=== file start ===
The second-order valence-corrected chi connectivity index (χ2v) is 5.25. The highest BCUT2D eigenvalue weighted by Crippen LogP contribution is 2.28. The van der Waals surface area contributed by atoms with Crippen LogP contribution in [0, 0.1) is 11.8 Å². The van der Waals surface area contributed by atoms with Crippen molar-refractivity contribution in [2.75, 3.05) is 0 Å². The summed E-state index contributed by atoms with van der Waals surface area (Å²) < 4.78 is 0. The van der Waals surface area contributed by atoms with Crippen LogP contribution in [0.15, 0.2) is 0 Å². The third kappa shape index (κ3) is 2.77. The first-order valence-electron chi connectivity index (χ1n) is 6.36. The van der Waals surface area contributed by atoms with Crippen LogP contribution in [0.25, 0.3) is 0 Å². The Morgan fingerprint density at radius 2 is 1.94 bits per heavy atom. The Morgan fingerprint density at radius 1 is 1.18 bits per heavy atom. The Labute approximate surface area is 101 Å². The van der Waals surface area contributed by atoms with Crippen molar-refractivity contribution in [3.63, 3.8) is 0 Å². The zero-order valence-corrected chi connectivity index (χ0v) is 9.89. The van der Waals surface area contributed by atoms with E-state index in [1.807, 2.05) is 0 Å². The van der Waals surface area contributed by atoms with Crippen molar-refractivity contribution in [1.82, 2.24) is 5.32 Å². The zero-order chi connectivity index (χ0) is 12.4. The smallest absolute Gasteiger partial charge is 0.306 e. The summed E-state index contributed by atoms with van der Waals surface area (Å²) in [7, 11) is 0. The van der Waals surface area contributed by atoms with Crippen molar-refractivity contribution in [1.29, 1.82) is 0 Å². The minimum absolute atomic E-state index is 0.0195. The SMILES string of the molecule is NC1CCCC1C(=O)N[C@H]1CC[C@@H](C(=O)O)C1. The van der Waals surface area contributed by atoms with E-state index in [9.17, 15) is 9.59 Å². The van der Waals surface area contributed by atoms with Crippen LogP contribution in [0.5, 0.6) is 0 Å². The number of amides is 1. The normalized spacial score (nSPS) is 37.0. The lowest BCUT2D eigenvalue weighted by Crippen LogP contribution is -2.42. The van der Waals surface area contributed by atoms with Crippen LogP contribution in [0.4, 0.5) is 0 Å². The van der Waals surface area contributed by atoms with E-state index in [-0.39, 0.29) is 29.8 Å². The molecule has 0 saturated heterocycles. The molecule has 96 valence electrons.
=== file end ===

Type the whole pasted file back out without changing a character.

The second-order valence-corrected chi connectivity index (χ2v) is 5.25. The highest BCUT2D eigenvalue weighted by Crippen LogP contribution is 2.28. The van der Waals surface area contributed by atoms with Crippen LogP contribution in [0, 0.1) is 11.8 Å². The van der Waals surface area contributed by atoms with Crippen molar-refractivity contribution in [2.75, 3.05) is 0 Å². The summed E-state index contributed by atoms with van der Waals surface area (Å²) < 4.78 is 0. The van der Waals surface area contributed by atoms with Crippen LogP contribution in [0.15, 0.2) is 0 Å². The third kappa shape index (κ3) is 2.77. The first-order valence-electron chi connectivity index (χ1n) is 6.36. The van der Waals surface area contributed by atoms with Crippen LogP contribution in [0.25, 0.3) is 0 Å². The Morgan fingerprint density at radius 2 is 1.94 bits per heavy atom. The Morgan fingerprint density at radius 1 is 1.18 bits per heavy atom. The Labute approximate surface area is 101 Å². The van der Waals surface area contributed by atoms with Crippen molar-refractivity contribution in [3.63, 3.8) is 0 Å². The zero-order valence-corrected chi connectivity index (χ0v) is 9.89. The van der Waals surface area contributed by atoms with E-state index in [1.807, 2.05) is 0 Å². The van der Waals surface area contributed by atoms with Crippen molar-refractivity contribution in [1.82, 2.24) is 5.32 Å². The zero-order chi connectivity index (χ0) is 12.4. The smallest absolute Gasteiger partial charge is 0.306 e. The summed E-state index contributed by atoms with van der Waals surface area (Å²) in [7, 11) is 0. The van der Waals surface area contributed by atoms with Crippen molar-refractivity contribution in [1.29, 1.82) is 0 Å². The minimum absolute atomic E-state index is 0.0195. The SMILES string of the molecule is NC1CCCC1C(=O)N[C@H]1CC[C@@H](C(=O)O)C1. The van der Waals surface area contributed by atoms with E-state index in [9.17, 15) is 9.59 Å². The van der Waals surface area contributed by atoms with Crippen LogP contribution in [0.5, 0.6) is 0 Å². The number of amides is 1. The normalized spacial score (nSPS) is 37.0. The lowest BCUT2D eigenvalue weighted by Crippen LogP contribution is -2.42. The van der Waals surface area contributed by atoms with Crippen LogP contribution in [0.4, 0.5) is 0 Å². The van der Waals surface area contributed by atoms with E-state index in [-0.39, 0.29) is 29.8 Å². The molecule has 0 saturated heterocycles. The molecule has 96 valence electrons.